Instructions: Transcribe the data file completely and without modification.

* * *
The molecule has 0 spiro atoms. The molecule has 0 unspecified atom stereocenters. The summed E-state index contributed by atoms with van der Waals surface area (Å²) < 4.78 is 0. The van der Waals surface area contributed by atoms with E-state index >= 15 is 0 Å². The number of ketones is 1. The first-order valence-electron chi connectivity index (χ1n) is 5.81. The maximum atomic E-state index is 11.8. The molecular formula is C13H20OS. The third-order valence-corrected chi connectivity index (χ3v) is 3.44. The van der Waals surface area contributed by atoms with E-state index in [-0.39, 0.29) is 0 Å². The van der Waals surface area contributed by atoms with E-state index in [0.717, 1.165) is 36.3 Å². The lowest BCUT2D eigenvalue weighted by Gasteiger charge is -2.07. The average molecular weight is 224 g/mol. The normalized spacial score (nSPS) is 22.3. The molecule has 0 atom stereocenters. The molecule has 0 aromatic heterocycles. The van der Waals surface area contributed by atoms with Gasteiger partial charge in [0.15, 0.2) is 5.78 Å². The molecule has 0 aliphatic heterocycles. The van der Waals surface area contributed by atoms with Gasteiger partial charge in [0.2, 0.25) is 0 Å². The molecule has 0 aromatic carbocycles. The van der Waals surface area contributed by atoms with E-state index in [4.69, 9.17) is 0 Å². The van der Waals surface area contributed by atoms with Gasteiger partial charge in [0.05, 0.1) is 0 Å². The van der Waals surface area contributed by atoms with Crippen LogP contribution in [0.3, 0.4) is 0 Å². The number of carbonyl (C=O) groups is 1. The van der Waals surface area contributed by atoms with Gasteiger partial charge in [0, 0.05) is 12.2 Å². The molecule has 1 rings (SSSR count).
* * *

The molecule has 0 spiro atoms. The molecule has 0 unspecified atom stereocenters. The summed E-state index contributed by atoms with van der Waals surface area (Å²) < 4.78 is 0. The van der Waals surface area contributed by atoms with E-state index >= 15 is 0 Å². The number of ketones is 1. The first-order valence-electron chi connectivity index (χ1n) is 5.81. The maximum atomic E-state index is 11.8. The molecular formula is C13H20OS. The third-order valence-corrected chi connectivity index (χ3v) is 3.44. The van der Waals surface area contributed by atoms with E-state index in [-0.39, 0.29) is 0 Å². The van der Waals surface area contributed by atoms with E-state index in [0.717, 1.165) is 36.3 Å². The lowest BCUT2D eigenvalue weighted by Gasteiger charge is -2.07. The average molecular weight is 224 g/mol. The normalized spacial score (nSPS) is 22.3. The molecule has 0 atom stereocenters. The molecule has 0 aromatic heterocycles. The van der Waals surface area contributed by atoms with Gasteiger partial charge in [0.15, 0.2) is 5.78 Å². The molecule has 0 aliphatic heterocycles. The van der Waals surface area contributed by atoms with Gasteiger partial charge in [0.2, 0.25) is 0 Å². The molecule has 0 aromatic carbocycles. The van der Waals surface area contributed by atoms with E-state index in [4.69, 9.17) is 0 Å². The van der Waals surface area contributed by atoms with Gasteiger partial charge in [0.05, 0.1) is 0 Å². The van der Waals surface area contributed by atoms with Crippen LogP contribution in [0.3, 0.4) is 0 Å². The number of carbonyl (C=O) groups is 1. The van der Waals surface area contributed by atoms with Gasteiger partial charge in [0, 0.05) is 12.2 Å². The molecule has 1 rings (SSSR count).